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Al Jazeera Meets American Resistance


When executives for broadcaster Al Jazeera first planned a new 24-hour English language channel, the idea was to offer viewers an alternative to CNN (TWX), the BBC, and other Western news outlets. They hired such heavyweight talent as veteran TV host Sir David Frost to lend cachet. What they didn't prepare for was the cold shoulder they would receive in the U.S.

Just two months before its scheduled launch, Al Jazeera International still has no distributors in the important U.S. market, despite talks over the past year with nearly all the big players, from Comcast (CMCSA) to Time Warner (TWX) to DirecTV (DTV).

It's not just the controversial nature of Al Jazeera that gives distributors pause, say some cable executives privately. Whether it's a convenient cloak for them or not, they say it also makes little economic sense for them to pay a fee for yet another channel in the overly fragmented 400-channel TV universe. Satellite service EchoStar Communications Corp. (DISH), the lone distributor in the U.S. of the Arabic-language Al Jazeera, is the only company expressing any interest so far. "We would be willing to consider carriage," EchoStar spokeswoman Kathie Gonzalez told BusinessWeek in an e-mail. She declined to comment on the status of talks.

SERIOUS BACKING

No matter how daunting its prospects, the new channel has the enthusiastic backing of Qatar's ruling Al-Thani family. Tiny Qatar has the world's third-largest natural gas reserves and fast-accumulating foreign assets, now estimated at $30 billion. Unlike Western broadcasters facing constant financial pressure, the Qataris are willing to fund the new outlet indefinitely, executives say. But it will share some resources with the Arabic channel, with 48 million viewers.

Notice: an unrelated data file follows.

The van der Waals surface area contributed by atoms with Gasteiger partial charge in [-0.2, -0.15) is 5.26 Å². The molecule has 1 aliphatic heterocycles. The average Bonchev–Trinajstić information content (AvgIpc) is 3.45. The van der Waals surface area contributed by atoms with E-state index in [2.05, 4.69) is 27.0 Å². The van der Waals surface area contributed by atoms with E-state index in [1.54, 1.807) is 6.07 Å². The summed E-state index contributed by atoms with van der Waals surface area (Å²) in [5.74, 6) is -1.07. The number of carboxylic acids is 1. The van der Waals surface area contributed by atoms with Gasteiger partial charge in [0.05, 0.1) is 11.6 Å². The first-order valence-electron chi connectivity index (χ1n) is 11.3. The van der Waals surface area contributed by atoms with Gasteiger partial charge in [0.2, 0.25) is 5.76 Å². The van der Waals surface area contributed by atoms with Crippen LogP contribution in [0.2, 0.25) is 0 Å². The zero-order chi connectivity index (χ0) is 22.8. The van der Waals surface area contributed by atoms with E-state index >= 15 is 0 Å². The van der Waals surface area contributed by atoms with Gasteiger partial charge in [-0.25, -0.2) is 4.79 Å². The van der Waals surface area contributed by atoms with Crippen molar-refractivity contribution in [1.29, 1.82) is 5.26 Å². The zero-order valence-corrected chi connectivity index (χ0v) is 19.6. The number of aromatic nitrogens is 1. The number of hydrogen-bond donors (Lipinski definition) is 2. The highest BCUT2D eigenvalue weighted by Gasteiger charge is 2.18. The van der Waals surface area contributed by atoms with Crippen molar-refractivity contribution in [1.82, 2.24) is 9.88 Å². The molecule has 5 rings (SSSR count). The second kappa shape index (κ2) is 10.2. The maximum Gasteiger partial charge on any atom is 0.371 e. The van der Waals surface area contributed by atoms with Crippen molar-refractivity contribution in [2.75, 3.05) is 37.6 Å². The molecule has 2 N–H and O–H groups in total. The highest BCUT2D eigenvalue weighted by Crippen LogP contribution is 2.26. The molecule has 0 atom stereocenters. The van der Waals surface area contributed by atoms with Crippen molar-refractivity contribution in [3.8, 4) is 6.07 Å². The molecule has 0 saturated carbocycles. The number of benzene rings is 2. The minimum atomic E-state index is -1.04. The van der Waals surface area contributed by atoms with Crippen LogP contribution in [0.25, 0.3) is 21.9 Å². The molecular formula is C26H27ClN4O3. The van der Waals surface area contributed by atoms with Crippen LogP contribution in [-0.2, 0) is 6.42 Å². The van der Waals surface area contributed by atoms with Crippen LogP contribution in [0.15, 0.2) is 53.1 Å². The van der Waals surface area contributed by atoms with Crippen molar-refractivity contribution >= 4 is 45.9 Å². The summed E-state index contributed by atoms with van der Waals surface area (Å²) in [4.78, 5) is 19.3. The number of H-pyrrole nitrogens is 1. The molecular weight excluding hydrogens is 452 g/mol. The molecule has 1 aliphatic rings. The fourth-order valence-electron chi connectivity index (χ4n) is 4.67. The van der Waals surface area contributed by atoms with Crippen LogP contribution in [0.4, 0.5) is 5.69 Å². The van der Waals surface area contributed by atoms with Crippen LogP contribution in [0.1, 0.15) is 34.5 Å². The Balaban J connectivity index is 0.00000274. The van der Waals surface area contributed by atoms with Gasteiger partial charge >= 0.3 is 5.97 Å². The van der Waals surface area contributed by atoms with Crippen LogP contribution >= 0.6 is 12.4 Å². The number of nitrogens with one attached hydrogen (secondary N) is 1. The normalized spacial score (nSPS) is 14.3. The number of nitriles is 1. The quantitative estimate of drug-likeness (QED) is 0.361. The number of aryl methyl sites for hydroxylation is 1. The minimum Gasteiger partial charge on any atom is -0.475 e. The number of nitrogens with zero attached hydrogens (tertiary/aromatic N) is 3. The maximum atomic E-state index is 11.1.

The American snub hasn't dissuaded the Qataris from giving the new channel the money to lure such on-air personalities as Veronica Pedrosa, a CNN Asia anchor, Dave Marash, a correspondent for ABC's (DIS) Nightline, and Rageh Omaar, the BBC's former Baghdad reporter. The attraction? Explains Frost: "I try to be where the new frontiers are if I can find them, and obviously Al Jazeera is very much the new frontier at the moment."

Few experts expect the channel to draw a mass audience. "There is a small core of news junkies in America who will be interested," says Richard Wald, the Fred Friendly Professor at Columbia University's Graduate School of Journalism. But to have a significant impact, he says, Al Jazeera will have to offer more than just Middle East expertise. Frost says he'll be featuring topical political interviews but lightening the lineup with guests such as Paul McCartney and David Beckham.

As tough as it has been in the U.S., Al Jazeera execs say they are not willing to compromise to ink a deal. Commercial director Lindsey Oliver says cable operators are in a position to drive a hard bargain, including forcing new channels to agree to skip streaming over the Internet to reduce competition. But that's not a pact worth making, she says.

Besides, Oliver contends, initial numbers in the U.S. are not crucial to Al Jazeera International, adding the channel's target is a global English-speaking audience, not just an American one. Oliver figures that the channel will have 40 million households locked up by launch time, thanks to deals with Britain's British Sky Broadcasting Group PLC (BSY), as well as distributors in India, Australia, France, and Germany. But without the U.S., Al Jazeera may not be pushing all of the frontiers Sir David had in mind.

By Stanley Reed


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